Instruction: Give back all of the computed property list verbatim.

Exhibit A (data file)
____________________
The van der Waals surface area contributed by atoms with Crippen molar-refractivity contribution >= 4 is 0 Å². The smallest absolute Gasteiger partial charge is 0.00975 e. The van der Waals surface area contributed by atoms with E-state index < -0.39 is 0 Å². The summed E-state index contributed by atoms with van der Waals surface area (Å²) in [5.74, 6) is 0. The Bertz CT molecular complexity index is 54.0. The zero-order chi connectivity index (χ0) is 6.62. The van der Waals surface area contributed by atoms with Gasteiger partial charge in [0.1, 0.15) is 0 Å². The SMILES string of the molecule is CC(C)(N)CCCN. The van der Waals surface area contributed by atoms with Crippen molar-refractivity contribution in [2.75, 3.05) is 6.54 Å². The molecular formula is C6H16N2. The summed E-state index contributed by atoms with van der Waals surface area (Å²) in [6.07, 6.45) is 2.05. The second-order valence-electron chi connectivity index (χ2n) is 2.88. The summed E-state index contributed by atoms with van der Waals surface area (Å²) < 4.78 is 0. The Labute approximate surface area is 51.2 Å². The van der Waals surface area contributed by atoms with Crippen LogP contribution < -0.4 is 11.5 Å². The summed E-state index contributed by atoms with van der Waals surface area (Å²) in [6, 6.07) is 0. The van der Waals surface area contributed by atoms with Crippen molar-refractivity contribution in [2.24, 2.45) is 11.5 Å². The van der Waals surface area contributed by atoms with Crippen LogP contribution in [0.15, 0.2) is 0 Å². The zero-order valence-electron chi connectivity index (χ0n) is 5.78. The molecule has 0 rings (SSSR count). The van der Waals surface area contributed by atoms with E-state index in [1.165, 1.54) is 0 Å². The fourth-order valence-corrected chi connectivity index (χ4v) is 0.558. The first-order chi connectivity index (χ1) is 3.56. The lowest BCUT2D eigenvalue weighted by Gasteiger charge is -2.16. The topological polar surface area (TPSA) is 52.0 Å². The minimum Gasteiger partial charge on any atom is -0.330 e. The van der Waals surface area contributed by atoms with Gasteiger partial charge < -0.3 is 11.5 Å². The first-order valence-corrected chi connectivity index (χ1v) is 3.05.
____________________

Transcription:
The van der Waals surface area contributed by atoms with Crippen molar-refractivity contribution >= 4 is 0 Å². The smallest absolute Gasteiger partial charge is 0.00975 e. The van der Waals surface area contributed by atoms with E-state index < -0.39 is 0 Å². The summed E-state index contributed by atoms with van der Waals surface area (Å²) in [5.74, 6) is 0. The Bertz CT molecular complexity index is 54.0. The zero-order chi connectivity index (χ0) is 6.62. The van der Waals surface area contributed by atoms with Gasteiger partial charge in [0.1, 0.15) is 0 Å². The SMILES string of the molecule is CC(C)(N)CCCN. The van der Waals surface area contributed by atoms with Crippen molar-refractivity contribution in [2.75, 3.05) is 6.54 Å². The molecular formula is C6H16N2. The summed E-state index contributed by atoms with van der Waals surface area (Å²) in [6.07, 6.45) is 2.05. The second-order valence-electron chi connectivity index (χ2n) is 2.88. The summed E-state index contributed by atoms with van der Waals surface area (Å²) < 4.78 is 0. The Labute approximate surface area is 51.2 Å². The van der Waals surface area contributed by atoms with Crippen LogP contribution < -0.4 is 11.5 Å². The summed E-state index contributed by atoms with van der Waals surface area (Å²) in [6, 6.07) is 0. The van der Waals surface area contributed by atoms with Crippen molar-refractivity contribution in [2.24, 2.45) is 11.5 Å². The van der Waals surface area contributed by atoms with Crippen LogP contribution in [0.15, 0.2) is 0 Å². The zero-order valence-electron chi connectivity index (χ0n) is 5.78. The molecule has 0 rings (SSSR count). The van der Waals surface area contributed by atoms with E-state index in [1.165, 1.54) is 0 Å². The fourth-order valence-corrected chi connectivity index (χ4v) is 0.558. The first-order chi connectivity index (χ1) is 3.56. The lowest BCUT2D eigenvalue weighted by Gasteiger charge is -2.16. The topological polar surface area (TPSA) is 52.0 Å². The minimum Gasteiger partial charge on any atom is -0.330 e. The van der Waals surface area contributed by atoms with Gasteiger partial charge < -0.3 is 11.5 Å². The first-order valence-corrected chi connectivity index (χ1v) is 3.05.